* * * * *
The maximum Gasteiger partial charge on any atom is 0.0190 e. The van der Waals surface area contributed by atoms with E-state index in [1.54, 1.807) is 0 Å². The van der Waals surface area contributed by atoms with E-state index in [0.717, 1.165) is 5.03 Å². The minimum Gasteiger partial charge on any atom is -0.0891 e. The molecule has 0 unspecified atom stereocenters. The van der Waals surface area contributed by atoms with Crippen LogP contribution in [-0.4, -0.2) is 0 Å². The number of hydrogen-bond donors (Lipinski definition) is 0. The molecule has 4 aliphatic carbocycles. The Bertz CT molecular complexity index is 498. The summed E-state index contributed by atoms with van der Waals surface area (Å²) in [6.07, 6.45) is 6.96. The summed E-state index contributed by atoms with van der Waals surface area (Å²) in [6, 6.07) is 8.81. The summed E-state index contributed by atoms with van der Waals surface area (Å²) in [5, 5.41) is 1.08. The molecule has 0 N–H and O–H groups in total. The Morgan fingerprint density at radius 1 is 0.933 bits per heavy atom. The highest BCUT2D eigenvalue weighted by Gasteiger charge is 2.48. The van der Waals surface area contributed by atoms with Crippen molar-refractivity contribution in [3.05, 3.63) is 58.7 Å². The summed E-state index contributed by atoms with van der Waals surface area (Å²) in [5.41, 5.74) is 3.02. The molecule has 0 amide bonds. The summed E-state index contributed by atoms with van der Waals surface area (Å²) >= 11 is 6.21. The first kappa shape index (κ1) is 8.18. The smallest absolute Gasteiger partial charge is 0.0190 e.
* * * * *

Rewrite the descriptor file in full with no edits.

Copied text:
The maximum Gasteiger partial charge on any atom is 0.0190 e. The van der Waals surface area contributed by atoms with E-state index in [1.54, 1.807) is 0 Å². The van der Waals surface area contributed by atoms with E-state index in [0.717, 1.165) is 5.03 Å². The minimum Gasteiger partial charge on any atom is -0.0891 e. The molecule has 0 unspecified atom stereocenters. The van der Waals surface area contributed by atoms with Crippen LogP contribution in [-0.4, -0.2) is 0 Å². The number of hydrogen-bond donors (Lipinski definition) is 0. The molecule has 4 aliphatic carbocycles. The Bertz CT molecular complexity index is 498. The summed E-state index contributed by atoms with van der Waals surface area (Å²) in [6.07, 6.45) is 6.96. The summed E-state index contributed by atoms with van der Waals surface area (Å²) in [6, 6.07) is 8.81. The summed E-state index contributed by atoms with van der Waals surface area (Å²) in [5, 5.41) is 1.08. The molecule has 0 N–H and O–H groups in total. The Morgan fingerprint density at radius 1 is 0.933 bits per heavy atom. The highest BCUT2D eigenvalue weighted by Gasteiger charge is 2.48. The van der Waals surface area contributed by atoms with Crippen molar-refractivity contribution in [3.05, 3.63) is 58.7 Å². The summed E-state index contributed by atoms with van der Waals surface area (Å²) in [5.41, 5.74) is 3.02. The molecule has 0 amide bonds. The summed E-state index contributed by atoms with van der Waals surface area (Å²) >= 11 is 6.21. The first kappa shape index (κ1) is 8.18. The smallest absolute Gasteiger partial charge is 0.0190 e.